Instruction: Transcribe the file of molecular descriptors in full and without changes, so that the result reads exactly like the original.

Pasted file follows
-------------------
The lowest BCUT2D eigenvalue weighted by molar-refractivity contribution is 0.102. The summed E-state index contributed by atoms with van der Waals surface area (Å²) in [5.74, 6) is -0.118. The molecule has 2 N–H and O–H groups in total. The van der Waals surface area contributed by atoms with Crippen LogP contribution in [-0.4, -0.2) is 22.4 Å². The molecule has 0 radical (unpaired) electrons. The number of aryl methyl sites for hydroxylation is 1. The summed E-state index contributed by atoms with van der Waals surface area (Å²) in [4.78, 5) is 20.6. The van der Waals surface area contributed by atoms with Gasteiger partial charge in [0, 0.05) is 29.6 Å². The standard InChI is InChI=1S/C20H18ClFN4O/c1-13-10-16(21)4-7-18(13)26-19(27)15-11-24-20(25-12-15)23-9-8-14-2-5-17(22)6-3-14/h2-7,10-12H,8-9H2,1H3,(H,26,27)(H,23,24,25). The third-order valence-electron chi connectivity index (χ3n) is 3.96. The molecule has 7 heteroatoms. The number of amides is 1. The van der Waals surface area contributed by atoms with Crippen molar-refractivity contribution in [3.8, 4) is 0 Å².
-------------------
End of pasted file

The lowest BCUT2D eigenvalue weighted by molar-refractivity contribution is 0.102. The summed E-state index contributed by atoms with van der Waals surface area (Å²) in [5.74, 6) is -0.118. The molecule has 2 N–H and O–H groups in total. The van der Waals surface area contributed by atoms with Crippen LogP contribution in [-0.4, -0.2) is 22.4 Å². The molecule has 0 radical (unpaired) electrons. The number of aryl methyl sites for hydroxylation is 1. The summed E-state index contributed by atoms with van der Waals surface area (Å²) in [4.78, 5) is 20.6. The van der Waals surface area contributed by atoms with Gasteiger partial charge in [0, 0.05) is 29.6 Å². The standard InChI is InChI=1S/C20H18ClFN4O/c1-13-10-16(21)4-7-18(13)26-19(27)15-11-24-20(25-12-15)23-9-8-14-2-5-17(22)6-3-14/h2-7,10-12H,8-9H2,1H3,(H,26,27)(H,23,24,25). The third-order valence-electron chi connectivity index (χ3n) is 3.96. The molecule has 7 heteroatoms. The number of amides is 1. The van der Waals surface area contributed by atoms with Crippen molar-refractivity contribution in [3.8, 4) is 0 Å².